On the anniversary of President Bush’s surge plan for Iraq, some analysts question how lasting its progress will prove.
Michael Levi writes that “the revelation last week that Slovak and Hungarian police arrested three men suspected of selling uranium powder is sure to spark an investigation into how security at the source of those materials failed. It would be wise, though, to study not only how defenses failed but also how authorities succeeded in breaking up the plot.”
A CFR teleconference with Stephen Biddle about the situation in Iraq.
Max Boot argues Washington's civil servants need to "reorient" to counter Islamic terrorism.
Drawing from our long experience with terrorism, Michael A. Levi proposes new principles for understanding and defending against nuclear threats.
The article discusses Rudy Giuliani's foreign policy stance quoting the candidate's leading neoconservative foreign policy advisor, Norman Podhoretz.
The United States now spends almost as much on defense in real dollars as it ever has before -- even though it has no plausible rationale for using most of its impressive military forces. Why? Because without political incentives for restraint, policymakers have lost the ability to think clearly about defense policy. Washington's new mantra should be "Half a trillion dollars is more than enough."
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This article discusses the Bush administration's plan for Iran.
A U.S. official involved in training Iraqi forces says the U.S. military will likely have to adjust the way it assists Iraqi units as coalition forces withdraw.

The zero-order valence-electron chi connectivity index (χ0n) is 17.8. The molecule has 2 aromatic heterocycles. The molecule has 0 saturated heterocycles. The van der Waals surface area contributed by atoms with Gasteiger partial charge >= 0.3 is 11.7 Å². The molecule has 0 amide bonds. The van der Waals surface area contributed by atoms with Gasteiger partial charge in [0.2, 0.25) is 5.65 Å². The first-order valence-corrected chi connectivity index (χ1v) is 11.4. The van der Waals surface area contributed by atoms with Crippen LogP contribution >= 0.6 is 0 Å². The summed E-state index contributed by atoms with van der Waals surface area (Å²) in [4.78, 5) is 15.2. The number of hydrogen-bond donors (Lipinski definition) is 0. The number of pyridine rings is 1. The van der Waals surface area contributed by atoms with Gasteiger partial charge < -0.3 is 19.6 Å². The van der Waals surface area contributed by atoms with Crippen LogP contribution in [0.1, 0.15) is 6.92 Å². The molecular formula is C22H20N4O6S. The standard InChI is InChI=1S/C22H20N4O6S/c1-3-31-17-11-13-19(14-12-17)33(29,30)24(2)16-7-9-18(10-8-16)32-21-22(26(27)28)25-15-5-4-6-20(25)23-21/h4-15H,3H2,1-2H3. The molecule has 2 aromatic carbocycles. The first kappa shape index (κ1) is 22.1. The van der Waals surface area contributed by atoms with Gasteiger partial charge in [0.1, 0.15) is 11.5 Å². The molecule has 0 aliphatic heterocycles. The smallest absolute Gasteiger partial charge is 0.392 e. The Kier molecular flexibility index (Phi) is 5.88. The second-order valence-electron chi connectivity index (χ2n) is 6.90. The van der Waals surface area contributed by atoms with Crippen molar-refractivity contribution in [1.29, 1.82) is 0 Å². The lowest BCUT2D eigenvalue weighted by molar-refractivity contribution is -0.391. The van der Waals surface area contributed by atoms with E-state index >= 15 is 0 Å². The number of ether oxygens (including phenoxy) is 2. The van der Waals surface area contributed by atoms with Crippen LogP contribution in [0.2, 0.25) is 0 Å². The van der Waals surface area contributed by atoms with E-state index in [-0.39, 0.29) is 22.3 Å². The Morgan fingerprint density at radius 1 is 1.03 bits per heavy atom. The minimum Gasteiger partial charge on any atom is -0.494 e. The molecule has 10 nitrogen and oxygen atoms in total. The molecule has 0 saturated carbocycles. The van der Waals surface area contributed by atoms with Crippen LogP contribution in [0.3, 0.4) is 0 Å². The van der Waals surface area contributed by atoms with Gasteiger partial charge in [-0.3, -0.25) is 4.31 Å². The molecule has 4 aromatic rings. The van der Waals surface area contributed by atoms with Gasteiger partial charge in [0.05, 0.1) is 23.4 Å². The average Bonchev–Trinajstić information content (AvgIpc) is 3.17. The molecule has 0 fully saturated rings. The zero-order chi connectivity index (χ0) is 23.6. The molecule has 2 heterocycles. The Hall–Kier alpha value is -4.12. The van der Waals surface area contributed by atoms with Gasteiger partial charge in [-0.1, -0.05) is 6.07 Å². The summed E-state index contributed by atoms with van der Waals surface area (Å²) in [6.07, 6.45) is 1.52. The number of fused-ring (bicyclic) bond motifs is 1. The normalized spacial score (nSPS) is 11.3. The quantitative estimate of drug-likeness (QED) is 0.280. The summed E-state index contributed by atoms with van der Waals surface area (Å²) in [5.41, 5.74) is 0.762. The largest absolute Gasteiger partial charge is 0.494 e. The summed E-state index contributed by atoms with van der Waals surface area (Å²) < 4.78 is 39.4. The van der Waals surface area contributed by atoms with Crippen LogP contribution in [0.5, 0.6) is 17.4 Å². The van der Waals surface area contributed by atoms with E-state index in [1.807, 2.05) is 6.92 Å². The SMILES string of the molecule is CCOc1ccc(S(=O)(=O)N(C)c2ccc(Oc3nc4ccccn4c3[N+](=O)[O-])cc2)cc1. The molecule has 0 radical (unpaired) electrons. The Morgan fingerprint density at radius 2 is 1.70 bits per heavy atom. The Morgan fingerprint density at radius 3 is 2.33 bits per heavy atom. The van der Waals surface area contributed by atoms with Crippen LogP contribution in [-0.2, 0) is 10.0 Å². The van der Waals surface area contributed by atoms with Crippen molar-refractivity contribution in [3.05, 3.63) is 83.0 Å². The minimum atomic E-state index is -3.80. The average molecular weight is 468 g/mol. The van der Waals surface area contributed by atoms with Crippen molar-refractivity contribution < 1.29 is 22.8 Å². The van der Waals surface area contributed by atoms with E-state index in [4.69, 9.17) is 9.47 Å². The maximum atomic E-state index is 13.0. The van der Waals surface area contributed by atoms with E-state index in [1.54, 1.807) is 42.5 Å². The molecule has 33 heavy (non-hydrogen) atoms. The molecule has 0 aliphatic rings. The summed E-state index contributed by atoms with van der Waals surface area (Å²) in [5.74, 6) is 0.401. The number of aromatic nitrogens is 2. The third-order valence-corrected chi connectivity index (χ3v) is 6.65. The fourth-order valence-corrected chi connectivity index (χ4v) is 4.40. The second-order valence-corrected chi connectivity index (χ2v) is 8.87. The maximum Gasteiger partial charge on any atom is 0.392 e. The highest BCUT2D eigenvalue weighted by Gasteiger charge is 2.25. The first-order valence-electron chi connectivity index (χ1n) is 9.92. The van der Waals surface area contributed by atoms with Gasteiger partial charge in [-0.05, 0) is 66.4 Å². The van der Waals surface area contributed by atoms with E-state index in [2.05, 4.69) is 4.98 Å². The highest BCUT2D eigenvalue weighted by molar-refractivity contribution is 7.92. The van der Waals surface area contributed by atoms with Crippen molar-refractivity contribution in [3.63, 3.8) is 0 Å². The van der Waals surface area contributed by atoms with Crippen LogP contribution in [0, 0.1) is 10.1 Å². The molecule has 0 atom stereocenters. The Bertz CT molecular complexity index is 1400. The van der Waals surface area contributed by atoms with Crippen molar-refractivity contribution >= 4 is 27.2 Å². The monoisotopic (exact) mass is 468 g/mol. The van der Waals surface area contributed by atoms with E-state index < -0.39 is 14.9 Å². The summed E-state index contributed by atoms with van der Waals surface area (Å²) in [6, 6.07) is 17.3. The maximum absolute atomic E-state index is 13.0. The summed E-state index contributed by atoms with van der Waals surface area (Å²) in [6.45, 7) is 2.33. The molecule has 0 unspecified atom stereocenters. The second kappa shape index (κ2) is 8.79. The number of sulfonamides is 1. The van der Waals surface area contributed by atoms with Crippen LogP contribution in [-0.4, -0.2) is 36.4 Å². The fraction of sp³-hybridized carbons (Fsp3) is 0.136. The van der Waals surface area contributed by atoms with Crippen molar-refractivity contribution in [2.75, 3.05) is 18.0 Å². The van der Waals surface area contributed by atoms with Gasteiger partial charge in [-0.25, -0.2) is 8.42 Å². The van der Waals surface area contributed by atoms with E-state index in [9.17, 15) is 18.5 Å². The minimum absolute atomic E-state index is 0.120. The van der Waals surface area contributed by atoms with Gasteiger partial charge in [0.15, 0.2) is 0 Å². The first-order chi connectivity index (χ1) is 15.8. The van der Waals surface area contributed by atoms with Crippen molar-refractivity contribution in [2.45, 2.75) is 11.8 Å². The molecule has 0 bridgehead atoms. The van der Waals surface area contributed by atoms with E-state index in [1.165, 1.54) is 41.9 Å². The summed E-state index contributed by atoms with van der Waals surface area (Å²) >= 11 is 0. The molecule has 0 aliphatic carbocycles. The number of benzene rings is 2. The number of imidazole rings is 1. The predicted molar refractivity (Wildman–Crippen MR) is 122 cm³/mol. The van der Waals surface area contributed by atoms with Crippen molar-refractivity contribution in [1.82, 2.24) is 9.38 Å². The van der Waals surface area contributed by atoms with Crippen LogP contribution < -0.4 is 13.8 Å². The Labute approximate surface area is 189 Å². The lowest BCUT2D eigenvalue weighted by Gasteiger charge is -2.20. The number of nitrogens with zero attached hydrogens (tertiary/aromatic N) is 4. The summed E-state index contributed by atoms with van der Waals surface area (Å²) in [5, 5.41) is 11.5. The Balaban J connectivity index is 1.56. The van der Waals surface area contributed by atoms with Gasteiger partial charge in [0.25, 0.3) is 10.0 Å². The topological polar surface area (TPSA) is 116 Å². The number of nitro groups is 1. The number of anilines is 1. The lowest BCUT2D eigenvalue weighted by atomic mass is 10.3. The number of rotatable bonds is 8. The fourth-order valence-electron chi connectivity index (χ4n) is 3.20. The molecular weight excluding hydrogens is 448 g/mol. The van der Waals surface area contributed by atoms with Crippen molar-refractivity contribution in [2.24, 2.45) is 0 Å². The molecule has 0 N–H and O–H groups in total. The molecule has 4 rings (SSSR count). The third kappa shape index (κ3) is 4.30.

Lawrence J. Korb of the Center for American Progress and CFR's Stephen Biddle debate the accuracy of American military statistics on violence in Iraq.
The U.S. Army is reorganizing to create smaller, more mobile units without sacrificing firepower. Some experts, however, wonder whether that aim addresses the lessons of Iraq.
The authors assess the political, security, and economic challenges facing U.S. policymakers in Afghanistan and evaluate a range of policy options.
Special operations play a critical role in how the United States confronts irregular threats, but to have long-term strategic impact, the author argues, numerous shortfalls must be addressed.
The story of the tragic and often tormented relationship between the United States and Pakistan, and a call to prepare for the worst, aim for the best, and avoid past mistakes. More
An authoritative and accessible look at what countries must do to build durable and prosperous democracies—and what the United States and others can do to help. More
A groundbreaking analysis of what the changes in American energy mean for the economy, national security, and the environment. More